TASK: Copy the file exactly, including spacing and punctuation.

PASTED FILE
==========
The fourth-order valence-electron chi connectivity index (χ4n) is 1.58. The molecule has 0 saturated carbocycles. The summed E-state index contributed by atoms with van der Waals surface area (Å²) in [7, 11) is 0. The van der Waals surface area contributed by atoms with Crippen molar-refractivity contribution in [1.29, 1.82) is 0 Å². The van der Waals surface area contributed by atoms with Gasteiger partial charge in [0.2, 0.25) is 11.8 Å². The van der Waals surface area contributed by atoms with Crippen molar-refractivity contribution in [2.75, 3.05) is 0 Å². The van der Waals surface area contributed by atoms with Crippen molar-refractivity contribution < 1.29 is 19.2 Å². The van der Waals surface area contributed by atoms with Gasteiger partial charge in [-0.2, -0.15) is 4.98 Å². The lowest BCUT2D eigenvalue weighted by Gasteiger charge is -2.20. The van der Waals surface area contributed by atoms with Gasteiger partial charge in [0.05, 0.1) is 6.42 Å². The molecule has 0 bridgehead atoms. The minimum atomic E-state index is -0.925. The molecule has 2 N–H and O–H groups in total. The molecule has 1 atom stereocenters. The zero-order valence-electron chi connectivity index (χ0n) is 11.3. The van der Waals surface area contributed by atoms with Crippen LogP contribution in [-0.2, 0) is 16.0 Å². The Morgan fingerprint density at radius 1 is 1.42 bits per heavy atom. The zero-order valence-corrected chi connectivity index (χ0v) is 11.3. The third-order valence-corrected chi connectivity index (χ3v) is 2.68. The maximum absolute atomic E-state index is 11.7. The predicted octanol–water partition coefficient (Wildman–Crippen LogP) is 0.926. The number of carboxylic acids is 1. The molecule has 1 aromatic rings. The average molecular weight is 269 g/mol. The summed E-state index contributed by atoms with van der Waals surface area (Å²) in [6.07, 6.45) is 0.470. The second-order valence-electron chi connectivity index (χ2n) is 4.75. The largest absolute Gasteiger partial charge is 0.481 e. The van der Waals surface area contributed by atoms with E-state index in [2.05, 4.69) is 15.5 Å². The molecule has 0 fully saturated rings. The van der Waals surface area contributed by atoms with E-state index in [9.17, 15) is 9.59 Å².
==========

The fourth-order valence-electron chi connectivity index (χ4n) is 1.58. The molecule has 0 saturated carbocycles. The summed E-state index contributed by atoms with van der Waals surface area (Å²) in [7, 11) is 0. The van der Waals surface area contributed by atoms with Crippen molar-refractivity contribution in [1.29, 1.82) is 0 Å². The van der Waals surface area contributed by atoms with Gasteiger partial charge in [0.2, 0.25) is 11.8 Å². The van der Waals surface area contributed by atoms with Crippen molar-refractivity contribution in [2.75, 3.05) is 0 Å². The van der Waals surface area contributed by atoms with Crippen molar-refractivity contribution < 1.29 is 19.2 Å². The van der Waals surface area contributed by atoms with Gasteiger partial charge in [-0.2, -0.15) is 4.98 Å². The lowest BCUT2D eigenvalue weighted by Gasteiger charge is -2.20. The van der Waals surface area contributed by atoms with Gasteiger partial charge in [0.05, 0.1) is 6.42 Å². The molecule has 0 bridgehead atoms. The minimum atomic E-state index is -0.925. The molecule has 2 N–H and O–H groups in total. The molecule has 1 atom stereocenters. The zero-order valence-electron chi connectivity index (χ0n) is 11.3. The van der Waals surface area contributed by atoms with Crippen LogP contribution in [-0.2, 0) is 16.0 Å². The Morgan fingerprint density at radius 1 is 1.42 bits per heavy atom. The zero-order valence-corrected chi connectivity index (χ0v) is 11.3. The third-order valence-corrected chi connectivity index (χ3v) is 2.68. The maximum absolute atomic E-state index is 11.7. The predicted octanol–water partition coefficient (Wildman–Crippen LogP) is 0.926. The number of carboxylic acids is 1. The molecule has 1 aromatic rings. The average molecular weight is 269 g/mol. The summed E-state index contributed by atoms with van der Waals surface area (Å²) in [6.07, 6.45) is 0.470. The second-order valence-electron chi connectivity index (χ2n) is 4.75. The largest absolute Gasteiger partial charge is 0.481 e. The van der Waals surface area contributed by atoms with E-state index in [2.05, 4.69) is 15.5 Å². The molecule has 0 fully saturated rings. The van der Waals surface area contributed by atoms with E-state index in [9.17, 15) is 9.59 Å².